Photo credits: YouTube/Robert Douglass
The businessman and abolitionist James Forten was born free in Philadelphia in 1766. He attended a Quaker school headed by abolitionist Anthony Benezet.
At the age of fourteen he went to sea and became a powder boy on the¬†Royal Louis, a colonial privateer under the command of Captain¬†Stephen Decatur, father of the nineteenth-century naval hero of the same name. After one successful sortie against the British, the¬†Royal Louis¬†was captured by a group of British ships, and Forten and the rest of the crew were taken prisoner. Had he not befriended the son of the British captain, Forten, like many¬†African Americans¬†in his situation, might have been sent into slavery in the¬†West Indies.¬†
Instead the British captain ensured that Forten would be transferred to the¬†Jersey, a prison hulk in¬†New York¬†harbor, where many prisoners succumbed to rampant disease; Forten avoided serious illness and after seven months was released. Shortly after his release, Forten began to work under the tutelage of Robert Bridges, a Philadelphia sail maker. Forten’s skill and aptitude guaranteed his success in the industry, and by the age of twenty he was the foreman of Bridges’s shop.
Upon Bridges’s retirement in 1798, Forten became the undisputed master of the shop and developed a reputation for excellent service and innovative sail handling techniques. His business grew; some estimates suggest that he had a fortune of over $100,000 by the early 1830s. Forten used both his fortune and his fame to forward his agenda for the destruction of slavery. One of the most prominent and vocal Philadelphians on the issue, Forten was a lifelong advocate of immediate abolition.¬†
In 1800 he was a petitioner to the U.S. Congress to change the terms of the 1793 Fugitive Slave Law, which permitted suspected runaways to be seized and arrested without a warrant or access to due process. Forten refused to rig sails for ships that had participated in or were suspected of participating in the slave trade. In 1812, along with well-known Philadelphians¬†Richard Allen¬†and Absalom Jones, he helped raise a volunteer regiment of¬†African Americans¬†to help defend Philadelphia were the city to be threatened by the British.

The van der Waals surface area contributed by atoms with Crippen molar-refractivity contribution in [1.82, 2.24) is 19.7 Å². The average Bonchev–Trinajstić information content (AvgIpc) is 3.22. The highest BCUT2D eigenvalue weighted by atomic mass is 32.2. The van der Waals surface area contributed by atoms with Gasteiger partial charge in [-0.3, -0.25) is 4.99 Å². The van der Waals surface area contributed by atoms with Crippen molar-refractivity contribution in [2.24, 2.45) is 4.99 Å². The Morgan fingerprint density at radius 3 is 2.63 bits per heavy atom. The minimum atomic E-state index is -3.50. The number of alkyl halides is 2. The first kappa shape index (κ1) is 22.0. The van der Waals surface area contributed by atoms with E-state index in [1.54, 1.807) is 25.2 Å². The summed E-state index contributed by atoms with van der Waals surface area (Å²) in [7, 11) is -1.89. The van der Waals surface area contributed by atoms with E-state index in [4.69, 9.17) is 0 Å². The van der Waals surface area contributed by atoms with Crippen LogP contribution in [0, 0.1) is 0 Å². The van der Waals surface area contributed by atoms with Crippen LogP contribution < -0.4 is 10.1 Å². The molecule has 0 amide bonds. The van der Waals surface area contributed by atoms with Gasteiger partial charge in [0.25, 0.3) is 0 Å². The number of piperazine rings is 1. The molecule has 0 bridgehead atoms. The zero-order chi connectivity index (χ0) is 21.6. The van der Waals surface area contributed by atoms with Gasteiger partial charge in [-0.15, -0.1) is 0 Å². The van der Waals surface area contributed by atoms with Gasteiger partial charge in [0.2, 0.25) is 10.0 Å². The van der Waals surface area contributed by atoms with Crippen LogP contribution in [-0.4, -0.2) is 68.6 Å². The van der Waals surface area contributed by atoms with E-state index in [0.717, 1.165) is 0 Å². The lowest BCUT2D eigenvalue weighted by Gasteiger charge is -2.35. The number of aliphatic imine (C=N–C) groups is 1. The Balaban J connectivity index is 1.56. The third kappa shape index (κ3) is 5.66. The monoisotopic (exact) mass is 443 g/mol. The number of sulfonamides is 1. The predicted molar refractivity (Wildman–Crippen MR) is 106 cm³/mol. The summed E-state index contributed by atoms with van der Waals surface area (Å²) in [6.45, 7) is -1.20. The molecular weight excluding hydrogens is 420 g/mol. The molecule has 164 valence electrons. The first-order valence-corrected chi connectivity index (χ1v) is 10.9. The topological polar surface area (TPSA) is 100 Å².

In September 1830 Forten was a participant in the first National Negro Convention in Philadelphia. Its goal was to “consider the plight of the free Negro” and to “plan his social redemption.” At the next annual convention, Forten used his influence to oppose funding for the¬†American Colonization Society, which supported black emigration to Liberia; at other times, however, Philadelphia’s black elite, including Forten, had advocated emigration to Haiti and Canada.
In 1832, Forten and several other African Americans forwarded another petition to the Pennsylvania legislature asking it not to restrict the immigration of free blacks into the state, nor to begin more rigorous enforcement of the 1793 federal Fugitive Slave Law. Much of their argument was based on two main principles: a moral argument based on the evils of slavery and an economic argument‚ÄĒthat free blacks were extremely productive members of the Philadelphia and Pennsylvania communities.
Forten’s generous support greatly aided the continuing publication of¬†William Lloyd Garrison‘s abolitionist¬†Liberator. Around 1838 he also went to court in a vain attempt to secure the right to vote.
Forten was a founder and presiding officer of the American Moral Reform Society. The society stressed temperance, peace, and other Garrisonian ideals, which included the full and equal participation of women in anti-slavery activism and society in general. Forten’s reputation for good works was well known: He received an award from the city of Philadelphia for saving at least four, and perhaps as many as twelve, people from drowning in the river near his shop.
After he died March 15, 1842, thousands of people, many of whom were white, reportedly attended his funeral.
Source: Encyclopedia.com, Aptheker, Herbert, ed.¬†A Documentary History of the Negro People in the¬†United States.¬†New York: Citadel, 1951, pp. 126‚Äď133.